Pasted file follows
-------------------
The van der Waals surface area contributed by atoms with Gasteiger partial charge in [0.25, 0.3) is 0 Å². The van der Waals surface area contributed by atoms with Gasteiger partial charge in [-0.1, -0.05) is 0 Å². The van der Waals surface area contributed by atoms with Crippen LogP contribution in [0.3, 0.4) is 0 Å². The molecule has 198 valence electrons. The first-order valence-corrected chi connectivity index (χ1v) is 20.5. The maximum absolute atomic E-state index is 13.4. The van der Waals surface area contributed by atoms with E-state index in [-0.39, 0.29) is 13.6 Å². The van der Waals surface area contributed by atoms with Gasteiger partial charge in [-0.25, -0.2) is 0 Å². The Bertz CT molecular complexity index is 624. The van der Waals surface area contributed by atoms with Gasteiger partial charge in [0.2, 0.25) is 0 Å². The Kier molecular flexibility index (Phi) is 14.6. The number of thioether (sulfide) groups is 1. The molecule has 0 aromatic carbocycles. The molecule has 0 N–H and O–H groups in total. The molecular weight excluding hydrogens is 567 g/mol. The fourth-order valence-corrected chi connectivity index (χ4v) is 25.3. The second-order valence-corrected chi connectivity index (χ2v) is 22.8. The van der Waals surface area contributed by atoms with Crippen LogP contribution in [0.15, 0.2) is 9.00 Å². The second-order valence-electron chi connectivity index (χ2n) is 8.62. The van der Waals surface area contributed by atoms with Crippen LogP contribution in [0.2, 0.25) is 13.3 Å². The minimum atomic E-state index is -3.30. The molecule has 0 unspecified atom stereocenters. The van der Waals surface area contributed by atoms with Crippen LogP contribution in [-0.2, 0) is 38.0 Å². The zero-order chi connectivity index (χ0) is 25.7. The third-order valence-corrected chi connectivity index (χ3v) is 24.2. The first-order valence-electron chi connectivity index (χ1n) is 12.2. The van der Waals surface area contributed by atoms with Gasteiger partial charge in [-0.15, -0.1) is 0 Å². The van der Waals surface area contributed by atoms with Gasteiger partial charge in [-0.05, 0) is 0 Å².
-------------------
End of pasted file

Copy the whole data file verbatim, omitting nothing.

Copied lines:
The van der Waals surface area contributed by atoms with Gasteiger partial charge in [0.25, 0.3) is 0 Å². The van der Waals surface area contributed by atoms with Gasteiger partial charge in [-0.1, -0.05) is 0 Å². The van der Waals surface area contributed by atoms with Crippen LogP contribution in [0.3, 0.4) is 0 Å². The molecule has 198 valence electrons. The first-order valence-corrected chi connectivity index (χ1v) is 20.5. The maximum absolute atomic E-state index is 13.4. The van der Waals surface area contributed by atoms with E-state index in [-0.39, 0.29) is 13.6 Å². The van der Waals surface area contributed by atoms with Gasteiger partial charge in [-0.25, -0.2) is 0 Å². The Bertz CT molecular complexity index is 624. The van der Waals surface area contributed by atoms with Gasteiger partial charge in [0.2, 0.25) is 0 Å². The Kier molecular flexibility index (Phi) is 14.6. The number of thioether (sulfide) groups is 1. The molecule has 0 aromatic carbocycles. The molecule has 0 N–H and O–H groups in total. The molecular weight excluding hydrogens is 567 g/mol. The fourth-order valence-corrected chi connectivity index (χ4v) is 25.3. The second-order valence-corrected chi connectivity index (χ2v) is 22.8. The van der Waals surface area contributed by atoms with Crippen LogP contribution in [0.15, 0.2) is 9.00 Å². The second-order valence-electron chi connectivity index (χ2n) is 8.62. The van der Waals surface area contributed by atoms with Crippen LogP contribution in [0.2, 0.25) is 13.3 Å². The minimum atomic E-state index is -3.30. The molecule has 0 unspecified atom stereocenters. The van der Waals surface area contributed by atoms with Crippen LogP contribution in [-0.2, 0) is 38.0 Å². The zero-order chi connectivity index (χ0) is 25.7. The third-order valence-corrected chi connectivity index (χ3v) is 24.2. The first-order valence-electron chi connectivity index (χ1n) is 12.2. The van der Waals surface area contributed by atoms with Gasteiger partial charge in [-0.15, -0.1) is 0 Å². The van der Waals surface area contributed by atoms with Gasteiger partial charge in [-0.05, 0) is 0 Å².